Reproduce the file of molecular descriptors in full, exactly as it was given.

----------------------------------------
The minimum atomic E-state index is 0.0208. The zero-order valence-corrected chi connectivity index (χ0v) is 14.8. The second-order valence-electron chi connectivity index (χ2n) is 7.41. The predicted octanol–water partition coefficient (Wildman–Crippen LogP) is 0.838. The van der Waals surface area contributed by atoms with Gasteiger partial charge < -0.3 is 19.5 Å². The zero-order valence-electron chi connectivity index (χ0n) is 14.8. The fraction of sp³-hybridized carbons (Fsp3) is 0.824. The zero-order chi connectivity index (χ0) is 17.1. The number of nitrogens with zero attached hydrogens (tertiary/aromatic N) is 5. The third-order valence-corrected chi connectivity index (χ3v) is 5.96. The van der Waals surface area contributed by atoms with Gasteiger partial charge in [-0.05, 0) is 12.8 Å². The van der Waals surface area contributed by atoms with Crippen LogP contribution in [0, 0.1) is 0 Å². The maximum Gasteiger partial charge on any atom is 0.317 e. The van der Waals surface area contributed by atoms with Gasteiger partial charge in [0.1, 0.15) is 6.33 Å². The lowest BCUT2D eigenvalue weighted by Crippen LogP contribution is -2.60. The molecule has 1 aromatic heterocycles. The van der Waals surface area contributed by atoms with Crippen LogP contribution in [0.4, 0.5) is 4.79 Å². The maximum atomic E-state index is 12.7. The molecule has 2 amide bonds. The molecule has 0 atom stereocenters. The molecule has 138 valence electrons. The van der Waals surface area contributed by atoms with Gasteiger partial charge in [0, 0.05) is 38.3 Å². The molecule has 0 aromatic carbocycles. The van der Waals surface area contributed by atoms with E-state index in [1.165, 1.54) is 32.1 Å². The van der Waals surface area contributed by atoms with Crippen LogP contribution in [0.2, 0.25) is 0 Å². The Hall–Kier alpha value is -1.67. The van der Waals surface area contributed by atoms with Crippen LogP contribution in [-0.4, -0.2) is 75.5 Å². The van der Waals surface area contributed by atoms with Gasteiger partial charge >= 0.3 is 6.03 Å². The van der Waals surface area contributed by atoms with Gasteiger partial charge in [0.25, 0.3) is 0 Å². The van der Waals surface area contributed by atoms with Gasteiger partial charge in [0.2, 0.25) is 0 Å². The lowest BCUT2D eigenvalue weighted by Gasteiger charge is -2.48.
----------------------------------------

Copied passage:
The minimum atomic E-state index is 0.0208. The zero-order valence-corrected chi connectivity index (χ0v) is 14.8. The second-order valence-electron chi connectivity index (χ2n) is 7.41. The predicted octanol–water partition coefficient (Wildman–Crippen LogP) is 0.838. The van der Waals surface area contributed by atoms with Gasteiger partial charge < -0.3 is 19.5 Å². The zero-order valence-electron chi connectivity index (χ0n) is 14.8. The fraction of sp³-hybridized carbons (Fsp3) is 0.824. The zero-order chi connectivity index (χ0) is 17.1. The number of nitrogens with zero attached hydrogens (tertiary/aromatic N) is 5. The third-order valence-corrected chi connectivity index (χ3v) is 5.96. The van der Waals surface area contributed by atoms with Gasteiger partial charge in [-0.05, 0) is 12.8 Å². The van der Waals surface area contributed by atoms with Crippen LogP contribution in [0, 0.1) is 0 Å². The maximum Gasteiger partial charge on any atom is 0.317 e. The van der Waals surface area contributed by atoms with Gasteiger partial charge in [0.1, 0.15) is 6.33 Å². The lowest BCUT2D eigenvalue weighted by Crippen LogP contribution is -2.60. The molecule has 1 aromatic heterocycles. The van der Waals surface area contributed by atoms with Crippen LogP contribution in [0.4, 0.5) is 4.79 Å². The maximum atomic E-state index is 12.7. The molecule has 2 amide bonds. The molecule has 0 atom stereocenters. The molecule has 138 valence electrons. The van der Waals surface area contributed by atoms with Gasteiger partial charge in [0, 0.05) is 38.3 Å². The molecule has 0 aromatic carbocycles. The van der Waals surface area contributed by atoms with E-state index in [1.165, 1.54) is 32.1 Å². The van der Waals surface area contributed by atoms with Crippen LogP contribution in [0.2, 0.25) is 0 Å². The Hall–Kier alpha value is -1.67. The van der Waals surface area contributed by atoms with Crippen LogP contribution in [-0.4, -0.2) is 75.5 Å². The van der Waals surface area contributed by atoms with Gasteiger partial charge >= 0.3 is 6.03 Å². The van der Waals surface area contributed by atoms with Gasteiger partial charge in [0.25, 0.3) is 0 Å². The van der Waals surface area contributed by atoms with Gasteiger partial charge in [0.2, 0.25) is 0 Å². The lowest BCUT2D eigenvalue weighted by Gasteiger charge is -2.48.